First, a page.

South Sudan's independence referendum was credible and well organised, European observers said in their first official judgment on the poll on Monday, moving the region a step closer to secession.
Early results from the week-long vote suggest an overwhelming vote to split away from the mostly Muslim north after decades of civil war.
"The European Union election observation mission assess the voting process of the Southern Sudan Referendum credible and well-organised in a mostly peaceful environment," a preliminary statement seen by Reuters said.
Organisers have reported turnouts of over 90 percent of voters in some parts of the oil-producing south. In the capital Juba six centres had more than 2,500 votes for secession compared to a maximum of just 25 votes for unity.
Preliminary results are expected by the end of the month and south Sudan would become an independent nation on July 9, according to the terms of the 2005 north-south peace deal that promised the referendum.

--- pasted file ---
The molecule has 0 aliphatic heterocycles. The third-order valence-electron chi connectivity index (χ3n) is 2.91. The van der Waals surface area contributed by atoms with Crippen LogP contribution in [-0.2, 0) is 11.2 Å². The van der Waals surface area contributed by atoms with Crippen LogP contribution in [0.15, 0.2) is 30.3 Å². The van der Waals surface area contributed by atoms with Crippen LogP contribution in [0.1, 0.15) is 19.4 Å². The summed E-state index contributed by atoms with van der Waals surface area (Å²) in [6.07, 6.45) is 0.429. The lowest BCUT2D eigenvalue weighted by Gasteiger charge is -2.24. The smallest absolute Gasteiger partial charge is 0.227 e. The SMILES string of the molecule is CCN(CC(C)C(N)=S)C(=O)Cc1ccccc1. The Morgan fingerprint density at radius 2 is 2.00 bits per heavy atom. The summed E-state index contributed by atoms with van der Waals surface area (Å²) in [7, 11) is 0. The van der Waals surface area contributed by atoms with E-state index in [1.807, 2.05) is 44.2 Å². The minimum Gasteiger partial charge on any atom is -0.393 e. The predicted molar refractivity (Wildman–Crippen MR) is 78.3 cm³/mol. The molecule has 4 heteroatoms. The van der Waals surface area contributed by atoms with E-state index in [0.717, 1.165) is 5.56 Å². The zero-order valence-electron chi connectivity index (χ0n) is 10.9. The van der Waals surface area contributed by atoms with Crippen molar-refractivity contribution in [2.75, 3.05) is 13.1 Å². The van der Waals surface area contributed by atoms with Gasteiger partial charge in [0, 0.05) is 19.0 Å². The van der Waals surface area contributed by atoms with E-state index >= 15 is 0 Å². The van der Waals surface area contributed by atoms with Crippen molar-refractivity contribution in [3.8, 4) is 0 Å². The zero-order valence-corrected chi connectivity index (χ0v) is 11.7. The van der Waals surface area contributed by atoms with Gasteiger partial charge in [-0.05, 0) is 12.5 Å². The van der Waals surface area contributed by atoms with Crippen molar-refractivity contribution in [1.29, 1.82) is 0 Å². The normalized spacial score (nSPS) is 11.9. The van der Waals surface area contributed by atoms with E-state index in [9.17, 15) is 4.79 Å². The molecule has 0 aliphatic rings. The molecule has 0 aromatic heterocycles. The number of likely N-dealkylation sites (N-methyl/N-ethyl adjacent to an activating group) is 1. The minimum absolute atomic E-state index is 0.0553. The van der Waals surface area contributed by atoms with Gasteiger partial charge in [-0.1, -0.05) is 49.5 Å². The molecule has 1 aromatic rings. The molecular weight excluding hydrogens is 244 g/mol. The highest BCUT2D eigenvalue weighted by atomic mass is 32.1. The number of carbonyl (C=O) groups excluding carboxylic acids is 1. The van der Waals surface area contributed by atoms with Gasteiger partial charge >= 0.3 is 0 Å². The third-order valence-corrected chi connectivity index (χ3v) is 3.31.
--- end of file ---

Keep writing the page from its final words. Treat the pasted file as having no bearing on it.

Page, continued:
Senior north Sudanese official Ibrahim Ghandour told Reuters last week the voting, which ended on Saturday, had been "broadly fair", allaying fears that disagreements over the outcome would reignite conflict.
Former U.S. President Jimmy Carter, leading the other major observation mission, last week said the south was highly likely to vote for secession and that the process had largely met international standards.
His Carter Center observer mission was due to give a preliminary statement on the referendum later on Monday.